Against the Current
Sideways rain blew across the windscreen, high intensity searchlights barely penetrating the gathering gloom and the ferocity of the storm that threatened the survival of any imprisoned by its rage. Commander Grant Cooper pushed the collective gingerly, the nose of the H-65 Dolphin helicopter dipping beneath the traffic bed on the Golden Gate Bridge in desperate search of survivors.
“There!” Lieutenant John Manning pointed a forefinger across the instrument panel into the sheeting rain.
“God damned crosswinds.”
Grant gritted his teeth as he struggled with the collective and the cyclic, trying to keep the pitch of the helicopter stable.
“Okay Murphy. Time to hook up and earn your pay.” John said into the microphone embedded in his copilot’s helmet. “He’s there at two o’clock. Getting fucking close to the piling.”
“Bleedin’ idiot. I’ll never know what gets into people to go out when the weather’s been forecast for rain with gale force gusts. Much worse than this and we’ll not be able to stay up.” Grant felt the tension in his shoulders, and a tightening of his gut as he hyper focused on maintaining the integrity of the copter.
John slid a glance toward his commanding officer, approbation warring with worry on his face. But then, this was a hell of a storm that had blow in off the Pacific as a lioness on wounded prey. “It’s too windy for the basket. Murphy’ll have to go it alone.”
“I’ve got it,” Grant answered John’s implicit concern.
“God, I love this job!” Murphy’s voice came through the crew helmets. “Cowabunga.”
Grant knew that exclamation could mean only one thing. Murphy was out the cargo door on his way down to the choppy frigid waters below. “Easy does it, Murph.”
“Piece a cake, sir,” Murphy’s voice was muffled by the roar of the wind cutting under the bridge. “You keep it stable for me and I’ll have this duffuss inside before you can sing the National Anthem.”
“Oh say can you see…” The voice of first class petty officer Sandy Richards sang out in accompaniment to her partner’s descent. They had been a team for eighteen months out of Coast Guard Air Station San Francisco. Murphy the rescue swimmer, Richards the flight mech operating the hoist, they worked in tandem as one cohesive unit. Sandy made sure Murph had safe journey from copter to sea; Murphy, donned in dry suit, secured the victim’s safety.
“It’s a bit brisk out here Commander. Water temp’s gonna keep me from performing my husbandly duties for the next week.”
“You just keep those jewels intact. I don’t want to make any extra stops tonight.” Grant suppressed a shudder at the memory of losing a crewman out of flight school. As Royal Navy exchange instructor for advanced flight training stationed in Alabama, it had been early in the first year of his two-year tour. Well before transferring to finish the second half of his four-year commitment abroad as flight officer out of San Francisco. It hadn’t happened on his watch, but the loss affected the entire class at Mobile.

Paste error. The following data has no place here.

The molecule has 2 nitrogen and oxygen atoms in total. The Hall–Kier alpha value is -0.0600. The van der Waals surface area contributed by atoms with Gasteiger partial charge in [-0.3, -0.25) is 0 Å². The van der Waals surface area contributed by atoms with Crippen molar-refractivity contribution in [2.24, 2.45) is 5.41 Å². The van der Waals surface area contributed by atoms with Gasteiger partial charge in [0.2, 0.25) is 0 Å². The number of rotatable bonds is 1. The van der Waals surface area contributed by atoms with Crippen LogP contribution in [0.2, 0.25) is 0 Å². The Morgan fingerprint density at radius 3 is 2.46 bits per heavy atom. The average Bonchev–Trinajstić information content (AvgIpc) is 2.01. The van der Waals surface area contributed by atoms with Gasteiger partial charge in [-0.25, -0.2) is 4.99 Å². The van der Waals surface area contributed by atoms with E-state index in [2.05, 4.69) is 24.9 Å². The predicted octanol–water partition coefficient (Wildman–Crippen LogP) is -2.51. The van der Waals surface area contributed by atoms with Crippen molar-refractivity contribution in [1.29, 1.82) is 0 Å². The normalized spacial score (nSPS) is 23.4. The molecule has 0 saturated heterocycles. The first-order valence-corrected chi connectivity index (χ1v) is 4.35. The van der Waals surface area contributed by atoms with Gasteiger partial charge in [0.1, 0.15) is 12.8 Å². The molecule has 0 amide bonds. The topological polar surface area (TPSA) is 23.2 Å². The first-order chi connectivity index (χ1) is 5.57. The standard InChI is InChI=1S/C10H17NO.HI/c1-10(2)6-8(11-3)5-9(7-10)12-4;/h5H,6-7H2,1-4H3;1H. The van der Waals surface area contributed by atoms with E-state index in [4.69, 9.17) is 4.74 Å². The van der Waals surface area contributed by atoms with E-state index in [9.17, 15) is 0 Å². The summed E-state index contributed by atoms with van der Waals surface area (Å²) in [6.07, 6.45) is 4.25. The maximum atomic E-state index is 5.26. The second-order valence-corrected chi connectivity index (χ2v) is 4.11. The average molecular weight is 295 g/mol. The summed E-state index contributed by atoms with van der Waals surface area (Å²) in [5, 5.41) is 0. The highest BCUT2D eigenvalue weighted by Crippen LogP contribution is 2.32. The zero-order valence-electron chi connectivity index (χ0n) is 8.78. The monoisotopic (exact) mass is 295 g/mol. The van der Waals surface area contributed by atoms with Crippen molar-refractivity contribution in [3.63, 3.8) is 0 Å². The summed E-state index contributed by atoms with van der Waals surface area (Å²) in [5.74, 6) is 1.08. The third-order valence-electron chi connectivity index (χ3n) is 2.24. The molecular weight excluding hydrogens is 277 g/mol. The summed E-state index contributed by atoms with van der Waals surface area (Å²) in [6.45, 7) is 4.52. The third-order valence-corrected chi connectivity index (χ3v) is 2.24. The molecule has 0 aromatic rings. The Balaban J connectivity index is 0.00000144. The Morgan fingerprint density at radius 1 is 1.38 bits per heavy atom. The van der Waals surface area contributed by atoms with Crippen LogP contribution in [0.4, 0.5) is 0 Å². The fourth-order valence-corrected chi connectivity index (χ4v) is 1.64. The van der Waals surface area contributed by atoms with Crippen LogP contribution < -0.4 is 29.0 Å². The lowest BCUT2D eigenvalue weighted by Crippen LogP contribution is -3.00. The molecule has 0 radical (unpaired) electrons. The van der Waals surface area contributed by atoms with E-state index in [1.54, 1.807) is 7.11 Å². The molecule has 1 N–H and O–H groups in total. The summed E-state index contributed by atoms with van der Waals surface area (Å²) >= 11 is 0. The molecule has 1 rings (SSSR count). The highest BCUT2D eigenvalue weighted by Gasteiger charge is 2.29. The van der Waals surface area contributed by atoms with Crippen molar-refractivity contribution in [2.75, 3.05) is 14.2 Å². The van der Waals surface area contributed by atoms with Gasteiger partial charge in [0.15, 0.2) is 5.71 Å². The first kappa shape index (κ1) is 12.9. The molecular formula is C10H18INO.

Every time a crewman was lost, it was as if a family member had passed. The cost of freedom. Not the kind the Department of Defense preserves with soldiers and brute force, but freedom of choice. In the case of this rescue, the choice to take a pleasure boat out on the bay at noon when everything looked calm; the freedom to ignore the responsibilities of a civilian sailor to monitor the weather believing yourself invincible to the whims of Mother Nature, the freedom to be arrogant and unwise.
Every member, from the lowliest petty officer to the Commandant, works to support the Coast Guard mission: Police of the Sea, to preserve life and limb on the waters within the boundaries of the United States. Grant’s drive went beyond this, representing her majesty’s best of the best. As lead pilot, he
was an integral part of the life and death piece of the mission assigned to Search and Rescue (SAR) units.
“Guess it would be ‘God save our gracious queen, our great and glorious Queen…” Murphy’s voice shivered through the noise of the storm. “Suppose the North Sea makes this weather look like a picnic, eh Commander?” His tone changed to one of solicitous authority as he addressed the victim in the water. “I’m a Coast Guard rescue swimmer and I’m here to help you. I’ll secure you, ma’am.”
The sound of a woman’s voice replying was barely audible. “But my boat…it’s gonna…” The rest of her sentence was lost to the wind.
“Geez, that’s a woman out there. What the hell…?” John’s voice tensed with incredulity.
Grant kept his arms and eyes steady performing the delicate balancing act of a helicopter pilot. Autorotation into the bay was bad, losing a blade, lethal. “Have you got her?” he barked into his helmet.
“…the land of the free…and the home of the brave.” Murphy’s voice was winded, the definite thud of bodily impact on the last word, changing ‘brave’ into something more like ‘braumph’. “We’re aboard, sir.”
Grant eased the cyclic forward and collective up. The helo responded, swooping across the frothy grey waters of the bay towards home.
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